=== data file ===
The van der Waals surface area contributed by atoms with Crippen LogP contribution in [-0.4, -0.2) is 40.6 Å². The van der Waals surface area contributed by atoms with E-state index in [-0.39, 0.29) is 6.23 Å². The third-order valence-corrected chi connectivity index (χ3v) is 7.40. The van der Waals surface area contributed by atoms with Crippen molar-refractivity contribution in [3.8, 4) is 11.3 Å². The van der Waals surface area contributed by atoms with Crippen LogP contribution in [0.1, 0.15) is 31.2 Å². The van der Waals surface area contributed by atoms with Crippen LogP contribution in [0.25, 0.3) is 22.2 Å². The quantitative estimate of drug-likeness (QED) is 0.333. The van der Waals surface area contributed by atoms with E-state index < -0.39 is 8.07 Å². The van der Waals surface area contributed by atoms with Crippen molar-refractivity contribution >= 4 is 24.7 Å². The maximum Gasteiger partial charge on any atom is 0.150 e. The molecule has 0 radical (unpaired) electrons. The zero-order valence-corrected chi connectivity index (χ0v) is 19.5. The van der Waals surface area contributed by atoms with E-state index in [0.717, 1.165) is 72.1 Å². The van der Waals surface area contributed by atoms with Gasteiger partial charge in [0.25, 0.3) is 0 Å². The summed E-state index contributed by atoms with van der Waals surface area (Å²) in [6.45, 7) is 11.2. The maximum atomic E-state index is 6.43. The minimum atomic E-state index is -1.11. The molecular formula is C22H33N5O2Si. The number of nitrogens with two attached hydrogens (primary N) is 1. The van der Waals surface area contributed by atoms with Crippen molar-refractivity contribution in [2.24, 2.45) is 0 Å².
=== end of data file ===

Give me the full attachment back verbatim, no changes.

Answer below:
The van der Waals surface area contributed by atoms with Crippen LogP contribution in [-0.4, -0.2) is 40.6 Å². The van der Waals surface area contributed by atoms with E-state index in [-0.39, 0.29) is 6.23 Å². The third-order valence-corrected chi connectivity index (χ3v) is 7.40. The van der Waals surface area contributed by atoms with Crippen molar-refractivity contribution in [3.8, 4) is 11.3 Å². The van der Waals surface area contributed by atoms with Crippen LogP contribution in [0.1, 0.15) is 31.2 Å². The van der Waals surface area contributed by atoms with Crippen LogP contribution in [0.25, 0.3) is 22.2 Å². The quantitative estimate of drug-likeness (QED) is 0.333. The van der Waals surface area contributed by atoms with E-state index < -0.39 is 8.07 Å². The van der Waals surface area contributed by atoms with Crippen molar-refractivity contribution >= 4 is 24.7 Å². The maximum Gasteiger partial charge on any atom is 0.150 e. The molecule has 0 radical (unpaired) electrons. The zero-order valence-corrected chi connectivity index (χ0v) is 19.5. The van der Waals surface area contributed by atoms with E-state index in [0.717, 1.165) is 72.1 Å². The van der Waals surface area contributed by atoms with Gasteiger partial charge in [0.25, 0.3) is 0 Å². The summed E-state index contributed by atoms with van der Waals surface area (Å²) in [6.45, 7) is 11.2. The maximum atomic E-state index is 6.43. The minimum atomic E-state index is -1.11. The molecular formula is C22H33N5O2Si. The number of nitrogens with two attached hydrogens (primary N) is 1. The van der Waals surface area contributed by atoms with Crippen molar-refractivity contribution in [2.24, 2.45) is 0 Å².